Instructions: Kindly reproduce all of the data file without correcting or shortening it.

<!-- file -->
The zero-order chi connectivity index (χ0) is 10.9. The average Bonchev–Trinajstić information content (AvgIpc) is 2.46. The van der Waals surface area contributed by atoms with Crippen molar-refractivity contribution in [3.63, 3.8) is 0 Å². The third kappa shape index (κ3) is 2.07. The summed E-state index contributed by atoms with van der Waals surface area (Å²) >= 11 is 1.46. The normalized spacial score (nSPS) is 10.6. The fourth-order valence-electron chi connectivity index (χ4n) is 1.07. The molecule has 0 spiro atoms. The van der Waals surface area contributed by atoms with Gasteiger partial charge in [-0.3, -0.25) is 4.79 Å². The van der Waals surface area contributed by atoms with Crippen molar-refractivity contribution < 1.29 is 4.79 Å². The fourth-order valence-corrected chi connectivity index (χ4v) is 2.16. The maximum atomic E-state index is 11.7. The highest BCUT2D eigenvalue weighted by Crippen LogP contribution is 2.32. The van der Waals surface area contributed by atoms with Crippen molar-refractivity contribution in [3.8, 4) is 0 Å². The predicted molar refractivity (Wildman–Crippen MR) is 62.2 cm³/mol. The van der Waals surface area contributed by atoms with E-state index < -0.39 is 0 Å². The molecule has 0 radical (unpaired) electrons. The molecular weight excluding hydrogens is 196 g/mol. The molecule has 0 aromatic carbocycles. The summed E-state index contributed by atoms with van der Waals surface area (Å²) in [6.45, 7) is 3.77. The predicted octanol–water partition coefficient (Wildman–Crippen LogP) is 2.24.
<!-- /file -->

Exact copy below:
The zero-order chi connectivity index (χ0) is 10.9. The average Bonchev–Trinajstić information content (AvgIpc) is 2.46. The van der Waals surface area contributed by atoms with Crippen molar-refractivity contribution in [3.63, 3.8) is 0 Å². The third kappa shape index (κ3) is 2.07. The summed E-state index contributed by atoms with van der Waals surface area (Å²) >= 11 is 1.46. The normalized spacial score (nSPS) is 10.6. The fourth-order valence-electron chi connectivity index (χ4n) is 1.07. The molecule has 0 spiro atoms. The van der Waals surface area contributed by atoms with Gasteiger partial charge in [-0.3, -0.25) is 4.79 Å². The van der Waals surface area contributed by atoms with Crippen molar-refractivity contribution < 1.29 is 4.79 Å². The fourth-order valence-corrected chi connectivity index (χ4v) is 2.16. The maximum atomic E-state index is 11.7. The highest BCUT2D eigenvalue weighted by Crippen LogP contribution is 2.32. The van der Waals surface area contributed by atoms with Crippen molar-refractivity contribution in [3.8, 4) is 0 Å². The predicted molar refractivity (Wildman–Crippen MR) is 62.2 cm³/mol. The van der Waals surface area contributed by atoms with E-state index < -0.39 is 0 Å². The molecule has 0 radical (unpaired) electrons. The molecular weight excluding hydrogens is 196 g/mol. The molecule has 0 aromatic carbocycles. The summed E-state index contributed by atoms with van der Waals surface area (Å²) in [6.45, 7) is 3.77. The predicted octanol–water partition coefficient (Wildman–Crippen LogP) is 2.24.